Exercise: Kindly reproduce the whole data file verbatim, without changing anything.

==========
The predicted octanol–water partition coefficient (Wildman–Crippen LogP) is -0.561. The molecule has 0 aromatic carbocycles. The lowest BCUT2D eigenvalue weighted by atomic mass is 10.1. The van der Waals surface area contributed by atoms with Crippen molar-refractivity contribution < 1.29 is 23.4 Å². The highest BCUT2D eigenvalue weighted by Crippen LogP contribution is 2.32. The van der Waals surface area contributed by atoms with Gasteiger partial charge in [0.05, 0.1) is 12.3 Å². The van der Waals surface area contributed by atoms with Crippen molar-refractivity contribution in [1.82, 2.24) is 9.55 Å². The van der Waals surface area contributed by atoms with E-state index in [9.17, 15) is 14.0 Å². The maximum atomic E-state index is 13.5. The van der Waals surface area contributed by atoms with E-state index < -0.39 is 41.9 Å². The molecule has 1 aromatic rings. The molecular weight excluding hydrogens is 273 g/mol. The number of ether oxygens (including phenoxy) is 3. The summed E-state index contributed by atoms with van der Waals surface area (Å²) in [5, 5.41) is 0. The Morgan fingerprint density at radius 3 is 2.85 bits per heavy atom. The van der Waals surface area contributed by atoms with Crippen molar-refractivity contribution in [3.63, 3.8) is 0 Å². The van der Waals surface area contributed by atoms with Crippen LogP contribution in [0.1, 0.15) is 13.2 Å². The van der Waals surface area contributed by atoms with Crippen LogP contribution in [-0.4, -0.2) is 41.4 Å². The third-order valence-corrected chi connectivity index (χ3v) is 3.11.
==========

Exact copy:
The predicted octanol–water partition coefficient (Wildman–Crippen LogP) is -0.561. The molecule has 0 aromatic carbocycles. The lowest BCUT2D eigenvalue weighted by atomic mass is 10.1. The van der Waals surface area contributed by atoms with Crippen molar-refractivity contribution < 1.29 is 23.4 Å². The highest BCUT2D eigenvalue weighted by Crippen LogP contribution is 2.32. The van der Waals surface area contributed by atoms with Gasteiger partial charge in [0.05, 0.1) is 12.3 Å². The van der Waals surface area contributed by atoms with Crippen molar-refractivity contribution in [1.82, 2.24) is 9.55 Å². The van der Waals surface area contributed by atoms with E-state index in [9.17, 15) is 14.0 Å². The maximum atomic E-state index is 13.5. The van der Waals surface area contributed by atoms with E-state index < -0.39 is 41.9 Å². The molecule has 1 aromatic rings. The molecular weight excluding hydrogens is 273 g/mol. The number of ether oxygens (including phenoxy) is 3. The summed E-state index contributed by atoms with van der Waals surface area (Å²) in [5, 5.41) is 0. The Morgan fingerprint density at radius 3 is 2.85 bits per heavy atom. The van der Waals surface area contributed by atoms with Crippen molar-refractivity contribution in [3.63, 3.8) is 0 Å². The van der Waals surface area contributed by atoms with Crippen LogP contribution in [0.1, 0.15) is 13.2 Å². The van der Waals surface area contributed by atoms with Crippen LogP contribution in [-0.4, -0.2) is 41.4 Å². The third-order valence-corrected chi connectivity index (χ3v) is 3.11.